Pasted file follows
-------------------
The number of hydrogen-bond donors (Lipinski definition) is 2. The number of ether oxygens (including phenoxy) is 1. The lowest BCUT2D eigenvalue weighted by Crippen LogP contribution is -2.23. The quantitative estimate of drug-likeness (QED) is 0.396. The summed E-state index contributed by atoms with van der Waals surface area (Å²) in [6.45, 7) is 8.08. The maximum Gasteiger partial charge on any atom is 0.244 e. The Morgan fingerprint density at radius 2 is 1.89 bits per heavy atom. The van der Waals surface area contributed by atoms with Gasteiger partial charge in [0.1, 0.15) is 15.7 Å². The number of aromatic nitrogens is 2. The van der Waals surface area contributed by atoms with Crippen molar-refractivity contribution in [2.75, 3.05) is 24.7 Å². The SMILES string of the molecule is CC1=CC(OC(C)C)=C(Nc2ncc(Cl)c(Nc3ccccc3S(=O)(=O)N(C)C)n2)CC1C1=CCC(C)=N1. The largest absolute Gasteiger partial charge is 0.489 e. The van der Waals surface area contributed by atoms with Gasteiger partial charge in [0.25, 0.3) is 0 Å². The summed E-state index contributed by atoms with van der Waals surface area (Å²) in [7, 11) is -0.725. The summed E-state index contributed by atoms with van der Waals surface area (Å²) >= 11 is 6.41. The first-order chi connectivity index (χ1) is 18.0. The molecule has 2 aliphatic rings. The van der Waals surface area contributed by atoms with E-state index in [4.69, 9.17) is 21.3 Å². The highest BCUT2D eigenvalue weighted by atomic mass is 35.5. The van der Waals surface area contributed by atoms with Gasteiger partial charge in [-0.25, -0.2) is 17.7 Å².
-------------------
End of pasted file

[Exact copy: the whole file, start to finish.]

The number of hydrogen-bond donors (Lipinski definition) is 2. The number of ether oxygens (including phenoxy) is 1. The lowest BCUT2D eigenvalue weighted by Crippen LogP contribution is -2.23. The quantitative estimate of drug-likeness (QED) is 0.396. The summed E-state index contributed by atoms with van der Waals surface area (Å²) in [6.45, 7) is 8.08. The maximum Gasteiger partial charge on any atom is 0.244 e. The Morgan fingerprint density at radius 2 is 1.89 bits per heavy atom. The van der Waals surface area contributed by atoms with Gasteiger partial charge in [0.1, 0.15) is 15.7 Å². The number of aromatic nitrogens is 2. The van der Waals surface area contributed by atoms with Crippen molar-refractivity contribution in [2.75, 3.05) is 24.7 Å². The SMILES string of the molecule is CC1=CC(OC(C)C)=C(Nc2ncc(Cl)c(Nc3ccccc3S(=O)(=O)N(C)C)n2)CC1C1=CCC(C)=N1. The largest absolute Gasteiger partial charge is 0.489 e. The van der Waals surface area contributed by atoms with Gasteiger partial charge in [0.25, 0.3) is 0 Å². The summed E-state index contributed by atoms with van der Waals surface area (Å²) in [7, 11) is -0.725. The summed E-state index contributed by atoms with van der Waals surface area (Å²) >= 11 is 6.41. The first-order chi connectivity index (χ1) is 18.0. The molecule has 2 aliphatic rings. The van der Waals surface area contributed by atoms with E-state index in [4.69, 9.17) is 21.3 Å². The highest BCUT2D eigenvalue weighted by atomic mass is 35.5. The van der Waals surface area contributed by atoms with Gasteiger partial charge in [-0.25, -0.2) is 17.7 Å².